Butterfly handlebars are often thought to be the most comfortable for bicycle touring. After 15 years of cycle touring all over the world, I have my own opinions. Below, I compare the various types of bicycle touring handlebars available, and go over the pros and cons of each one.
Handlebars For Bicycle Touring
How well do butterfly handlebars stack up against other types of bicycle touring handlebars? After having used all the major types, I now have a favourite which I have put in my conclusion at the end. For now though, I will describe the different types of handlebars, and how they all have their uses.
This type of bicycle handlebar is most commonly found on what might be classed as road bikes. They are not just used exclusively by the racing fraternity though. The ability to get low over them, means that they have their uses for tourers, whether going downhill, pedalling into a headwind, or even drafting behind a cycling partner. I have used this type of bicycle handlebar when cycling from England to Cape Town, and also from Alaska to Argentina. During these long distance journeys, I cycled across a wide range of road conditions and I had no issues at all.
- Drop handlebars offer a variety of hand positions. This means that shoulder or neck ache can be alleviated by swapping the grip on them, whether just using the top, or using the actual drops themselves.
- Being relatively narrow, stability can be an issue when cycling over rough roads using drop handlebars.
- Any curved piece of metal is never going to be as strong as a straight one. Over time, cheaper versions will show their true colours by bending or flexing. In the most extreme circumstances they might break totally.
These are normally found on mountain bikes, and many expedition bicycles feature them in their set up. With the addition of sturdy end bars which can aid in steep uphill ascents. They are a natural choice for many bicycle tourers looking for a setup that is low key and low maintenance. I decided to opt for this style of bicycle touring handlebar when I cycled from Greece to England, as I find it suits my slightly upright riding style better.
- This style of handlebar is perfect for cycling along rough roads, as the width provides great stability for the cyclist.
- A straight handlebar, as long as it is of good quality, is practically indestructible, which is always a massive bonus to the cycling tourer.
- It promotes a more upright riding position, which means that you can actually see some of the countryside that you are riding through!
- A straight handlebar does not offer much variety when it comes to hand positions. This can be a bit irritating when cycling hour after hour on those long roads.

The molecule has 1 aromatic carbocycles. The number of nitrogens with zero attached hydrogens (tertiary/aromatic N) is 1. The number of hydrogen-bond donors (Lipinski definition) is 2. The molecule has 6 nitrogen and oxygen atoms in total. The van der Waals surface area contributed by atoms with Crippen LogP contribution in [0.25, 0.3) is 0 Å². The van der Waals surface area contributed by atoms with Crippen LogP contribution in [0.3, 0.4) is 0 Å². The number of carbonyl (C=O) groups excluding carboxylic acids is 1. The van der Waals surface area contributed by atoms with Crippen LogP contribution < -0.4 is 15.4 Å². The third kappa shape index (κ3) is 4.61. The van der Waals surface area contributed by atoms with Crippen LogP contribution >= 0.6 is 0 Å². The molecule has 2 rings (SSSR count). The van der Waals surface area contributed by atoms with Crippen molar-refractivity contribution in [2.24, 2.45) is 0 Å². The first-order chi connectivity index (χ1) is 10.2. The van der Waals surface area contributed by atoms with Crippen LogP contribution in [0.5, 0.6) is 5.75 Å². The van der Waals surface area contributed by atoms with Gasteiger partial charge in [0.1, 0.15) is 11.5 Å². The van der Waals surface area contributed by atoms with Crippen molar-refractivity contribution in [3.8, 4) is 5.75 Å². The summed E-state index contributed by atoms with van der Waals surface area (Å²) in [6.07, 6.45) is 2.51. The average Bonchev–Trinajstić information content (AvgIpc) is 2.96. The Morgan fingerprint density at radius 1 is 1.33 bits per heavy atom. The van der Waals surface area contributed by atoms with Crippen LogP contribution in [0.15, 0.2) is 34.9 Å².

- It might promote a more upright riding position, but this means that it will be a lot harder work cycling through a headwind.
Also known as trekking bars, butterfly handlebars are most commonly seen on European touring bikes. They are also proving popular with people building their own expedition bicycles. In fact, when I was first considering building my own bike before purchasing a Thorn Nomad, I had included butterfly handlebars on my setup. After a year or so commuting with them, I eventually decided that they were not for me.
- Butterfly handlebars offer a wide variety of hand positions. This is obviously appealing for any tourer who is spending hours on end in the saddle day after day.
- They do look kind of cool.
- I have found that butterfly handlebars have a tendency to flex when a lot of strain is put on them. This is most notable when cycling tough uphill sections. Is this flexing a bad thing? I couldn't say for sure, but it can't be healthy for the bars in the long term, and I imagine that some energy is lost in this flexing.
- Again, lots of curved metal, which surely can't be a good thing and may break over time.
Which is the best type of Bicycle Touring Handlebars – Conclusion
I have actually spent more time on long distance bicycle tours using drop style handlebars than butterfly handlebars or any other. This wasn't through any sort of decision making process though. It just happened to be what handlebars were on the bikes I bought at the time! After a lot of thought and testing, I have chosen straight bars with bar ends for my next trip. I believe that overall this will offer the most comfort for me personally in both hand and riding position. If anyone is to ask me which type of handlebars they should get for toruings, I would say straight bars.
If you are planning a bicycle tour, you might also find these other bicycle touring articles useful.